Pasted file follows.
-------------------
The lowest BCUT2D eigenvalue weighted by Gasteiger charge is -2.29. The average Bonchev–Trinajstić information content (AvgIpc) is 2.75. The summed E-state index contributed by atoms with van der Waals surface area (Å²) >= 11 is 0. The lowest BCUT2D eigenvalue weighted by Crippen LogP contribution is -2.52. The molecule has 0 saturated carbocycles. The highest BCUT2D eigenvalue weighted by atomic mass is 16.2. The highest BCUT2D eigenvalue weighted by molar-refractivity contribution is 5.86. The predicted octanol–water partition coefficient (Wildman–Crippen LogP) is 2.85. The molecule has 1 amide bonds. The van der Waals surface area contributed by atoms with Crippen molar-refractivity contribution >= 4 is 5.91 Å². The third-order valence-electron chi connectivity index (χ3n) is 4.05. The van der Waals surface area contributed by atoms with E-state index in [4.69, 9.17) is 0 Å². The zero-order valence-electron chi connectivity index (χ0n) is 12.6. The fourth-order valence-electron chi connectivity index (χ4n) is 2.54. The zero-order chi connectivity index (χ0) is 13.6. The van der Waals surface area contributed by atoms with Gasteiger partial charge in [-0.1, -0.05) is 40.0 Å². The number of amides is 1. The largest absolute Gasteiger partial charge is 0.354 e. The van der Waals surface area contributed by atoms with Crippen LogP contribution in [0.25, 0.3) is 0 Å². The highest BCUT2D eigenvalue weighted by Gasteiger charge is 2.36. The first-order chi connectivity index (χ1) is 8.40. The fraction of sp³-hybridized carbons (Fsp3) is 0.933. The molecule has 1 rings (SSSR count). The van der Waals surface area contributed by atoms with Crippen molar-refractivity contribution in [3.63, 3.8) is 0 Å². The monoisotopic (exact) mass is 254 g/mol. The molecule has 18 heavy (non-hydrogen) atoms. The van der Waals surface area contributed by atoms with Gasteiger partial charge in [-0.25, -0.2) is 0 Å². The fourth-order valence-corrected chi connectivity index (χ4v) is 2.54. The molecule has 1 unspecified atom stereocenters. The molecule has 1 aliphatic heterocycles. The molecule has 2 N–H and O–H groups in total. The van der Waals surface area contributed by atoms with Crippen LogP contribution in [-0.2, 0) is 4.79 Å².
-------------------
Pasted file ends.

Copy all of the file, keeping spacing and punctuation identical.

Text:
The lowest BCUT2D eigenvalue weighted by Gasteiger charge is -2.29. The average Bonchev–Trinajstić information content (AvgIpc) is 2.75. The summed E-state index contributed by atoms with van der Waals surface area (Å²) >= 11 is 0. The lowest BCUT2D eigenvalue weighted by Crippen LogP contribution is -2.52. The molecule has 0 saturated carbocycles. The highest BCUT2D eigenvalue weighted by atomic mass is 16.2. The highest BCUT2D eigenvalue weighted by molar-refractivity contribution is 5.86. The predicted octanol–water partition coefficient (Wildman–Crippen LogP) is 2.85. The molecule has 1 amide bonds. The van der Waals surface area contributed by atoms with Crippen molar-refractivity contribution >= 4 is 5.91 Å². The third-order valence-electron chi connectivity index (χ3n) is 4.05. The van der Waals surface area contributed by atoms with E-state index in [4.69, 9.17) is 0 Å². The zero-order valence-electron chi connectivity index (χ0n) is 12.6. The fourth-order valence-electron chi connectivity index (χ4n) is 2.54. The zero-order chi connectivity index (χ0) is 13.6. The van der Waals surface area contributed by atoms with Gasteiger partial charge in [-0.1, -0.05) is 40.0 Å². The number of amides is 1. The largest absolute Gasteiger partial charge is 0.354 e. The van der Waals surface area contributed by atoms with Crippen LogP contribution in [0.25, 0.3) is 0 Å². The highest BCUT2D eigenvalue weighted by Gasteiger charge is 2.36. The first-order chi connectivity index (χ1) is 8.40. The fraction of sp³-hybridized carbons (Fsp3) is 0.933. The molecule has 1 rings (SSSR count). The van der Waals surface area contributed by atoms with Crippen molar-refractivity contribution in [3.63, 3.8) is 0 Å². The monoisotopic (exact) mass is 254 g/mol. The molecule has 18 heavy (non-hydrogen) atoms. The van der Waals surface area contributed by atoms with Gasteiger partial charge in [-0.25, -0.2) is 0 Å². The fourth-order valence-corrected chi connectivity index (χ4v) is 2.54. The molecule has 1 unspecified atom stereocenters. The molecule has 1 aliphatic heterocycles. The molecule has 2 N–H and O–H groups in total. The van der Waals surface area contributed by atoms with Crippen LogP contribution in [-0.2, 0) is 4.79 Å².